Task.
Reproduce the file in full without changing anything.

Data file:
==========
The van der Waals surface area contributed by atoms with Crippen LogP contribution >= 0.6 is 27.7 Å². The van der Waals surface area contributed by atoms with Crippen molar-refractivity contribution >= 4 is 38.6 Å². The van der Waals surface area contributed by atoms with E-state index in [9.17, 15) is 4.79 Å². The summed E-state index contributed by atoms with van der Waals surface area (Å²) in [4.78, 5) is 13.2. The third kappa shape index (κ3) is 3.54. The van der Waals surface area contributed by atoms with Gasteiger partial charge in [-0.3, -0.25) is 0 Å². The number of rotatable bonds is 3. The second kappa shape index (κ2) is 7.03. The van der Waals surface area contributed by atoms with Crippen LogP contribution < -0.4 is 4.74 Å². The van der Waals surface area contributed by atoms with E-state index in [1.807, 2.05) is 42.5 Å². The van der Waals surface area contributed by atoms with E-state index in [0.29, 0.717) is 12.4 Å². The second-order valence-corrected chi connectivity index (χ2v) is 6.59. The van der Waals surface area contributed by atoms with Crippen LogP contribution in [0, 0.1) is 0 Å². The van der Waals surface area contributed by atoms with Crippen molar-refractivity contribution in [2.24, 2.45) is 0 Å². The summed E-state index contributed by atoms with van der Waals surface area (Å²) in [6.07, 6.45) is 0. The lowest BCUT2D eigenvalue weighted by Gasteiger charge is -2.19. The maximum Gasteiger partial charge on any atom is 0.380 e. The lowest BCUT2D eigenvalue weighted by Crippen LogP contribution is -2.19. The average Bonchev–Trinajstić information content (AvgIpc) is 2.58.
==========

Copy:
The van der Waals surface area contributed by atoms with Crippen LogP contribution >= 0.6 is 27.7 Å². The van der Waals surface area contributed by atoms with Crippen molar-refractivity contribution >= 4 is 38.6 Å². The van der Waals surface area contributed by atoms with E-state index in [9.17, 15) is 4.79 Å². The summed E-state index contributed by atoms with van der Waals surface area (Å²) in [4.78, 5) is 13.2. The third kappa shape index (κ3) is 3.54. The van der Waals surface area contributed by atoms with Gasteiger partial charge in [-0.3, -0.25) is 0 Å². The number of rotatable bonds is 3. The second kappa shape index (κ2) is 7.03. The van der Waals surface area contributed by atoms with Crippen LogP contribution < -0.4 is 4.74 Å². The van der Waals surface area contributed by atoms with E-state index in [1.807, 2.05) is 42.5 Å². The van der Waals surface area contributed by atoms with E-state index in [0.29, 0.717) is 12.4 Å². The second-order valence-corrected chi connectivity index (χ2v) is 6.59. The van der Waals surface area contributed by atoms with Crippen LogP contribution in [0, 0.1) is 0 Å². The van der Waals surface area contributed by atoms with Crippen molar-refractivity contribution in [2.24, 2.45) is 0 Å². The summed E-state index contributed by atoms with van der Waals surface area (Å²) in [6.07, 6.45) is 0. The lowest BCUT2D eigenvalue weighted by Gasteiger charge is -2.19. The maximum Gasteiger partial charge on any atom is 0.380 e. The lowest BCUT2D eigenvalue weighted by Crippen LogP contribution is -2.19. The average Bonchev–Trinajstić information content (AvgIpc) is 2.58.